Cascade Strategies has a particular strength in qualitative research, having served a variety of clients and produced stunning insights that have improved their brands.
We are currently conducting the following types of projects for clients:
- Focus groups
- Depth interviews
- Ideation sessions
- Ethnographic studies
- Observational studies
…and much more.
For more information on our qualitative capabilities, please contact Mr. Jerry Johnson, President at (425)643-9789 or (800) 827-9244. Or e-mail him at email@example.com.
We have developed a reputation for excellence in the area of Account Planning. What’s that?
Account Planning is an approach to focus groups, depth interviews, and other qualitative methodologies that digs deep for a key insight about the target audience that simply can’t be discerned by traditional approaches. This key insight deals not only with what the consumer thinks in a rational sense about the brand, but also with how the consumer feels toward the brand — what the consumer holds in the mind and heart, as opposed to just the mind.
Here are some examples of what we mean by “key insight.”
It really takes more work — deeper thinking and more incisive analysis — to come up with the findings in the right column. Classic focus groups can give you the findings in the middle column.
The findings in the middle column can inform you, but they cannot inspire you. They cannot encourage you to take your brand strategies and brand communications to a higher level. In each of the three cases above the insight on the right was used for brand communications, and these communications were taken to a higher level — one that’s more evocative and causes stronger resonance with the target audience.
What Are The Elements of Account Planning?
There’s really nothing tangible that makes Account Planning different from classic qualitative research. Account Planners still use focus groups and depth interviews, for example. What makes Account Planning different is the way the process is conducted and the kind of analysis that’s applied to the information.
Account Planners try to be as creative and imaginative as possible in conducting the focus groups. For example, one planners asked focus group respondents to bring in a picture of the fruit or vegetable the respondent thinks he/she most resembles. Odd? Perhaps, but the insight that emerged from those groups led to a communications campaign that won a Gold Effie for Communications Effectiveness from the American Marketing Association.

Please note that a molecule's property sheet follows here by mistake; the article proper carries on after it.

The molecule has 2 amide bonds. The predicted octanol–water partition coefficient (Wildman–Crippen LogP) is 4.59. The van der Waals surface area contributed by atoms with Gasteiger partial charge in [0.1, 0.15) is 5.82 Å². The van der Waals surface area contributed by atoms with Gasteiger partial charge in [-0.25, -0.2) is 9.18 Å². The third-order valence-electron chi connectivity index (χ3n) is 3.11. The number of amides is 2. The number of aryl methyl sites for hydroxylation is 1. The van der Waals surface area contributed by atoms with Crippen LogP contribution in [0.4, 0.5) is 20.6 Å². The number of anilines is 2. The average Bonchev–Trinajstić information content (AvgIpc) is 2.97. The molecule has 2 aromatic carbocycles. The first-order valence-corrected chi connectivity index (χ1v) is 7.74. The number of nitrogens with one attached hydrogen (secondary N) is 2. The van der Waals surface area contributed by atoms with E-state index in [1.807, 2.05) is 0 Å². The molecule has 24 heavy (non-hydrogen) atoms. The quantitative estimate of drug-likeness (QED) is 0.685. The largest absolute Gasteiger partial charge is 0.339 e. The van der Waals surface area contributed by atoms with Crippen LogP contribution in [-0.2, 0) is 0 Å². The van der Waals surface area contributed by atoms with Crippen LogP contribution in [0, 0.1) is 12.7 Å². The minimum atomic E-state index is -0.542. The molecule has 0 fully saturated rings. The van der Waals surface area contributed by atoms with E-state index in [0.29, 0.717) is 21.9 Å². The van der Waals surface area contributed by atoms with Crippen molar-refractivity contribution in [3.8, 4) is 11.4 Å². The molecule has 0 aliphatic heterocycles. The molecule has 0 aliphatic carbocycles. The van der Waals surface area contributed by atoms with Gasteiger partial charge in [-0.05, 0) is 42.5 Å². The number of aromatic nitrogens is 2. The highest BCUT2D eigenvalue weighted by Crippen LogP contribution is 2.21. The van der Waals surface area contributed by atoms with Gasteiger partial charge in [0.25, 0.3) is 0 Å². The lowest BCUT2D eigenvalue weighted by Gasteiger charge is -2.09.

Those who are familiar with Account Planning have come to understand that the following parts of the process are often unorthodox, but they tolerate these idiosyncrasies because of the stunning results they have seen from the Account Planning process:
- Moderator’s guide sometimes looks different
- Focus group room setup is sometimes not standard
- Props and stimuli are sometimes unconventional
- Debrief format is nonstandard
- Client is often asked for pre-group input which is not perfectly normal
- Respondents are sometimes asked to do pre-group exercises.
Some of the best Account Planners are trained in Sociology, Linguistics, and Cultural Anthropology. Why? Because these academic disciplines teach them that what you see is not always what you get.
Account Planners learn not to take everything respondents say literally, and they have an effective and consistent approach to interpretive analysis — getting the meaning out of what respondents say by paying close attention to a host of secondary issues such as:
- Body language
A couple of decades of experience at this and Account Planners get to be quite good interpreters. It’s this interpretive skill that allows us to arrive at a statement like: “the ‘Garden Botanika’ woman feels she has been set free from the tyranny of the department store cosmetics counter.”
To discover something like this, you have to know how to ask the questions. What’s really important? What do you follow up and not follow up in the focus group? How much depth should you seek on a particular topic? How do you know you’ve hit on a fruitful topic? When do you back off?
Account Planners have honed these skills to a high degree. These skills make up the art and discipline of Account Planning.
Presentation of Results from Account Planning
Account Planning findings must be made understandable and useful for people who are not necessarily research-oriented. Audiences for Account Planning reports are less often the sophisticated brand managers and more often the marketing trench warriors who insist that it make sense to them. To make the results make sense, complex material must be reduced to simple building blocks. Here is an example from the self-storage category.
This kind of visual allowed the planner to say: “Your brand champion is in the top left corner. His/her beliefs and motivations are . We should direct our primary brand communications to this person.”
Tell us how we can help you
Cascade Strategies can serve your market research needs from the most straightforward to the most sophisticated project. Don’t hesitate to contact us to tell us about your next project, or your overall research needs in general. You can call (425) 643-9789 and ask for Jerry, Nestor, or Ernie. Or send us an email at firstname.lastname@example.org. We’ll get back to you quickly!